Despite the level of competition, many foreign banks have felt sufficiently impressed by the prospects of domestic banks to either incorporate locally – HSBC, Standard Chartered and ANZ are all in the process of doings so – or take stakes in local banks. The rules, which have gradually eased over the years, allow foreign shareholders to own 15% in a bank, which can in some cases be increased to 20% given one-off approvals from the regulators. The total aggregate foreign shareholding in a bank is capped at 30%. ACB is at that limit, with four foreign shareholders, Standard Chartered holding the largest stake; Sacombank, also at 30%, has three, with ANZ holding 10%; HSBC has a 15% stake in Techcombank, making it the first foreign bank to lift its investment beyond 10% following an additional purchase in October (it also holds 10% in insurance leader Bao Viet); and Deutsche has a stake in Hanoi Building Commercial Joint Stock Bank (Habubank), which should soon be boosted from 10 to 20%.

“We always believe that in this market, like in any other country in Asia, if you want to have wide access to that market you need to deal with a local or be with a local,” says ANZ’s Vietnam CEO, Thuy Dam. ANZ would happily increase its stake in Sacombank, but it’s at its foreign ownership ceiling.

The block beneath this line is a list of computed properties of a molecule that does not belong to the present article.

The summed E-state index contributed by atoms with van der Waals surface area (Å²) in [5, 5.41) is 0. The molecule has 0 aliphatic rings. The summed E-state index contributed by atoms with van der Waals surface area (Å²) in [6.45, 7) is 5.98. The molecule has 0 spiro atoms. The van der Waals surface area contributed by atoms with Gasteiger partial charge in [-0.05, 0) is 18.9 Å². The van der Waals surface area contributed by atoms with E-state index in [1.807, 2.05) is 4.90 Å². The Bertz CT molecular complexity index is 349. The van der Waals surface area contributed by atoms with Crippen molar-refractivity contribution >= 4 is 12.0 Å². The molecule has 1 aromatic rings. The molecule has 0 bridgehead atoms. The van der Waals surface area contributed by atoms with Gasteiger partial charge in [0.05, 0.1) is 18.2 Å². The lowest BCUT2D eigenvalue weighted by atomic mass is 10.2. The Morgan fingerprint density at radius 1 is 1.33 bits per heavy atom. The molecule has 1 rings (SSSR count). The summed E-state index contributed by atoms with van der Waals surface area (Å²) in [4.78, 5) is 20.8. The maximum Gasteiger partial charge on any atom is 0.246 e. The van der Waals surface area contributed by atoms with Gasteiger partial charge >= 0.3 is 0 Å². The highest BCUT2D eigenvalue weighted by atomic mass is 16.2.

These foreign houses generally get as involved as they can in their local counterparts. “They have the stake in the bank, they have representatives in the board of directors, they give technical assistance; they are involved in major decisions made by the bank,” says Dam at ACB of the involvement of its foreign shareholders.  That doesn’t, though, go as far as distributing Standard Chartered product, for example. ANZ and Sacombank have a joint venture to provide credit cards in the market, and several ANZ staff are seconded to the local bank, including the head of its treasury operations. Thuy says she plans to sell ANZ product through Sacombank but so far says ANZ has been able to do what it needs to through its own branches. Deutsche says it is building a “framework strategic cooperation and knowledge transfer agreement” with Habubank, which will include exploring partnerships in credit cards, affluent banking and investment products, as well as sharing expertise in treasury and risk management. HSBC has committed US$13.5 million to support technical service assistance to Techcombank over the next five years and says it “intends to explore joint business opportunities”.